Fifty-Six Signatures but Mine Ain’t One: 1776

“Get your dirty little behind in here before I beat the dust off of it like a rug, you good for nothing little cuss.”
Her chastising eyes glared at me as she held the squeaky door open for me to walk through. My feet shuffled past her but her big, rough hands stalled their stride and whipped me around.
“Elijah, you know your place here at Monticello, and it’s not frolicking and galavanting around, now how many times must I remind you?”
I gulped and managed to squeeze out a few words,
“B. . . But Mrs. Betsy, I. . . I”
“No buts Elijah, and you better tuck that stutter in before Master Jefferson hears you. Now go clean yourself up, we have a mansion to maintain.”
She was about to add more when a shout from across the mansion came bursting through the halls, drawing us from the kitchen.
“Martha, Martha! Martha come quick!!!”
Master Jefferson jumped for joy.
“Martha you’ll never believe it!”
We could barely keep him in sight as he frantically searched for his wife.
“What Tom? What is it?” Her gentle voice asked.
He reached her and let them come, the words, falling bombastically from his mouth as if he couldn’t get them out fast enough.
“Martha, this letter. . .oh my. . .they’ve chosen me, they’ve chosen me!”
He waved the letter in the air and ran a hand through his hair.
“Me of all the other good and potential men in this country. . . Me can you believe it?”
With his mouth agape, he began laughing again.
“Can you believe it? People all over the country will have nothing better to gossip about. They’ll be discussing it more than that silly old medal congress authorized for George Washington. Oh Martha can you believe it?”
Mistress Jefferson placed a steady hand on his shoulder and ask,
“My dear Tom whatever did they choose you for?”
He grabbed her shoulders and drew her into a hug, then without answering he looked in our direction.
“Elijah, Elijah is that you? Come here.”
As if on cue, Mrs. Betsy pushed me out further into the hallway and I hurriedly retreated to his side. Releasing his hands from his wife’s shoulders he moved them to mine and pulled me in front of him.
“Elijah, pack your bags! We are headed to Philadelphia . . . ”
With the sound of the word, his fingers tighten on my shoulders as if they too were excited.
Then he straighten his composure, looked at his wife, and in a brazen tone added,
“To draft the Declaration of Independence!”
I didn’t fathom exactly what Master Jefferson meant when he said we were drafting the Declaration of Independence but I was bursting at the seams to travel with him to Philadelphia, that is until we spent days in his stagecoach, rattling like a teacup on a saucer. Digging my fingers into the seat cushion steadying myself as my nose was greeted with the musty smells of alley ways and the chatter of people shouting.
To satisfy my curiosity I poked my head out the coach window, and all of a sudden life became vibrant. People could be seen every way one turned and I found my nose trying to follow the sweet smell of pastries and pies. My ears rang with the amplified sounds of horse hooves clomping and striking the cobble street below.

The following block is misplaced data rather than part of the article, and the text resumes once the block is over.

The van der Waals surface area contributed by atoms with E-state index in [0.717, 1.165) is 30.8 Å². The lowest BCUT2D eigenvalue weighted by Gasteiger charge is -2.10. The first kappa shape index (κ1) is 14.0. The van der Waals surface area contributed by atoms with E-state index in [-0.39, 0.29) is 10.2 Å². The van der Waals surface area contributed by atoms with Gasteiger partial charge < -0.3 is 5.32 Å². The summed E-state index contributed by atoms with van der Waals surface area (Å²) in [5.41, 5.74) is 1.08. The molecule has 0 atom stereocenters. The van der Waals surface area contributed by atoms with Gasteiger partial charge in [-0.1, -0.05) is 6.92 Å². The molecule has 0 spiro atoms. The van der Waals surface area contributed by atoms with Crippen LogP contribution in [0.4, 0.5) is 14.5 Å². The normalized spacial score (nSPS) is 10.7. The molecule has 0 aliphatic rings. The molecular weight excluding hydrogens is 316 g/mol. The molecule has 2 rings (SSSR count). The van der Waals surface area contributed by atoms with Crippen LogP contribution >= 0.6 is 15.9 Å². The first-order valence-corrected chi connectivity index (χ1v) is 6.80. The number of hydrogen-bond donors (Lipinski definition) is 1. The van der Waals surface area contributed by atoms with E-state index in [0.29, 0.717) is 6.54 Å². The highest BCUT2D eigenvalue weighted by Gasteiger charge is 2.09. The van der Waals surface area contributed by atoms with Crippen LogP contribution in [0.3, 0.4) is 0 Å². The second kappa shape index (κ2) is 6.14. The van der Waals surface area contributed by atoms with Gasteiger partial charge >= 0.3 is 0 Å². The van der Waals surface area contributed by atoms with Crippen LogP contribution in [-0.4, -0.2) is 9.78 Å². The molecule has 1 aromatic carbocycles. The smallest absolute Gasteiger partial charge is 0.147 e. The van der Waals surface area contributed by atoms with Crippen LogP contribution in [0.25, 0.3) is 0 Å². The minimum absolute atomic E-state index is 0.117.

My ignorant knowledge of the outside world made Master Jefferson laugh until a sharp order followed.
“Elijah, come back into the coach!”
It wasn’t until I had followed his orders that I noticed the angry and prejudiced looks coming from the people on the cobble streets. Confused, I sank back into the soft leather of my seat and looked up at Master Jefferson for answers. His stitch brow ceased as he smiled and said,
“Not all people admire and see your worth as I do!”
* * *
The small one-man room we found ourselves in was not what I expected. How was any man suppose to draft something so important in such a crammed and confined space? It didn’t make sense to me, but I guess that’s what one would expect from a little slave boy who could never hope to read or write. My troubled thoughts didn’t reflect on Master Jefferson’s face because he sat right on down and began his work.
Seventeen days we were stuck in this old and dusty room and over those seventeen days I sat as my master “labored at that document” discussing and arguing with what seemed like voices in his head (Thomas). The fire roared and devoured the logs and I made sure that the flames never went hungry. In the background Master Jefferson muttered to himself.
“No no, ugh. . .that’s no good. That won’t do. It has to be grand. Yes, yes more grand than Thomas Paine’s Common Sense.”
Crumpled pieces of paper littered the floor and occasionally the request for more paper came.
“Elijah, Elijah come here. I need your opinion on something.”
Of all people why would he considered asking a fifteen year old slave boy his opinion? Besides, he could really do without my opinion with “his keen interests in books” (Thomas). Without question I came to his side.
“Y. . .yes master?”
“Elijah, you think I should mention God in here?”
“God sir?”
He looked up from his paper.
“Yes Elijah, God?”
Empathy formed in his eyes when he saw my blank expression.
“Elijah, don’t you know who God is?”
“N. . . No sir.”
A smile formed on his face.
“Elijah. . . Sit here.”
I followed the motion of his hand and took a seat on his lap.
“Elijah, do you remember your father?”
“Why yes sir, isn’t he you?”
He chuckled and shook his head with a smile plastered to his face.
“Well, yes, in a sense Elijah, but I’m talking about before I was your father?”
I pondered the question and again shook my head.
“Elijah,” he turned serious, “before I was your father, did you know you had another one?”
“No sir!”